To use fresh cranberries, boil 4 cups cranberries in 2 cups cold water until the berries burst. Let them cool. Drain and save the liquid. Add the vinegar. For a light blue, soak only a short time. If the eggs stay in very long, they will become dark gray in color.
3. Turmeric Yellow Dye
In a quart of water, simmer 1/4 cup of ground turmeric. Cool. Strain, add the vinegar and proceed.
4. Red Cabbage Blue
About 3/4 of a head of red cabbage chopped up will make a lovely blue. Again, cook for a while, cool in liquid, strain, add the vinegar and then dye your eggs.
I am sure there are a number of other recipes you can use. These are the ones I am familiar with.
You might wonder why I'd go to the trouble...? I used to use food colorings when my children were still at home. I was not aware of the natural choices besides the onion skins. This natural method is healthier, of course, and I think a lot more fun!
You can make patterns on the eggs by drizzling them with melted wax or wrapping them with rubber bands before dyeing.
Easter is coming soon! Make your plans and have fun with this.
I have blogged about this previously, but I will mention it again here. This is the BEST way to make hard-boiled eggs. even very fresh eggs will peel easily and you won't have the unattractive green layer between the yolk and the white of the egg.
To Hard Boil Eggs

1. Bring a 3 quart saucepan half-full of water to a boil. 2. Using a push pin, poke a tiny hole in the large end of each egg. 3. With a slotted spoon, place all of the eggs in the boiling water. 4. When the water begins to boil again, set your timer for 10 minutes, and reduce the heat so the water is simmering. 5. While the eggs are cooking, prepare a bowl of ice water. 6. When the eggs are done, immediately transfer them to the ice water. Let them sit in there for a few minutes. 7. Drain and peel when you are ready!

Friday, March 11, 2016

Fermenting with Mason Top Pickle Pipes...

I am so excited to tell you about a new product.  I bought mine on one of those "start-up" websites.  I had to w.a.i.t. to get them, but now that they are in production, I'm sure they can be purchased normally.

Here is the link to the website:

This is a fairly thick silicone topper for ANY wide mouth mason jar. They come in 3's.  All you need is a canning ring, the jar and the pickle pipe!  On the top of the little protrusion there is a small "X" cut in the top, that is sealed until the pressure from fermentation builds up and then it "burbs" out a little bit, as needed.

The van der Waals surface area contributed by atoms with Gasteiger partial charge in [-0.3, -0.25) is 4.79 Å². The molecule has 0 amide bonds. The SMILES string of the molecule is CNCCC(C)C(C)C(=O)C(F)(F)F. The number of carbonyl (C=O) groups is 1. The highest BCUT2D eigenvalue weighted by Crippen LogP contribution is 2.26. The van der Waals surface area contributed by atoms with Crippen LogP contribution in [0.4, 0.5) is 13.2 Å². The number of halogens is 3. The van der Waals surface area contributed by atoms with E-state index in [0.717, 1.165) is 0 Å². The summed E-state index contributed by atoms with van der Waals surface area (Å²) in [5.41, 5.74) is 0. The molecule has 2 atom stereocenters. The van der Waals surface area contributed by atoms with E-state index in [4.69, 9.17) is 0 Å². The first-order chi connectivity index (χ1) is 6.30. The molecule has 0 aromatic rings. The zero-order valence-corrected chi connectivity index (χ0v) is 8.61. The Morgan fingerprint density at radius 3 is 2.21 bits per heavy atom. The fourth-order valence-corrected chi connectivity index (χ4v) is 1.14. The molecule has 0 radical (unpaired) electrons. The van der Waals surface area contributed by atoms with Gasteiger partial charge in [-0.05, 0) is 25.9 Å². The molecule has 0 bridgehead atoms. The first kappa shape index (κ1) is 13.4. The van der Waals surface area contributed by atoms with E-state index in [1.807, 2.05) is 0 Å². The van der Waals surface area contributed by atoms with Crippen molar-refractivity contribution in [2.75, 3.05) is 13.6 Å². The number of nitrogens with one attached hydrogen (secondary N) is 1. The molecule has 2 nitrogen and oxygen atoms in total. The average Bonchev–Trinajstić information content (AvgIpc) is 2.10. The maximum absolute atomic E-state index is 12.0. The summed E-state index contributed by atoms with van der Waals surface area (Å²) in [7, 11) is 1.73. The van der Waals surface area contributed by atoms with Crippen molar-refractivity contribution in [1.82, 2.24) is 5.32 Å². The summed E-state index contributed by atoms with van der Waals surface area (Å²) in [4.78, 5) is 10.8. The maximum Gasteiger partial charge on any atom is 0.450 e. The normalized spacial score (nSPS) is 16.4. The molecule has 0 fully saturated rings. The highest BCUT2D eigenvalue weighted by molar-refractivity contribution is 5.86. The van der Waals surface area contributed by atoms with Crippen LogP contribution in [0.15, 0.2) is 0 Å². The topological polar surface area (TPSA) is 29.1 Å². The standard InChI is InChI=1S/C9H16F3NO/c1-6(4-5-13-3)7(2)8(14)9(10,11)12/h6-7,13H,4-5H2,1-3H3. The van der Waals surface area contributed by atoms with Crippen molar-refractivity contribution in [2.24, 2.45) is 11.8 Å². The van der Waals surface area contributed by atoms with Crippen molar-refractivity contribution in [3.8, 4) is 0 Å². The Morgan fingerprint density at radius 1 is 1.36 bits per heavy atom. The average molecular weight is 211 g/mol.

I am NOT in any way, being paid for this endorsement.

I had some fresh vegetables that I don't want to waste and will be too busy for a while to use them up, so I decided to make a vegetable ferment using a Pickle Pipe.  Here is my jar:

And here is what I put inside of it yesterday:

A two-quart mixture of:

red radishes - cut in chunks
daikon radish - peeled and cut in chunks
carrots - peeled and sliced
Nappa cabbage - cut in chunks

To that, I added 1 Tablespoon dill weed, 1 teaspoon paprika and two bay leaves.

I filled the jar to within an inch of the top, then packed it down and added a "simple brine" which is:

1 quart water that has 3 Tablespoons of salt well-dissolved in it.  

In this case, 1 quart of brine was a perfect amount.

On top of the vegetables, I placed 3 nice boiled rocks from our creek to keep the vegetables under the water.  You can see a small piece of leaf from the Nappa cabbage floating up. Mason Tops also sell glass weights for this purpose.

Then I put on the Pickle Pipe with a canning ring and it's ready to ferment!  You can see that the top is bulging up a little bit, which indicates that the fermentation has already begun. The reason it is bulging is because you need to squeeze the little top thing before using it the first time, and I had not done that, so, I was easily able to see the evidence of fermentation.  I do not know how long it will take.  After a couple of weeks, I will taste it and see how it is going. Once it tastes nicely sour, I will take off the Pickle Pipe, put on a regular lid and store it in the refrigerator.
Pickle Pipes are so easy to use, and versatile!

Here is a picture of part of the label.  Please do yourself a favor (if you like to ferment) and check out this product!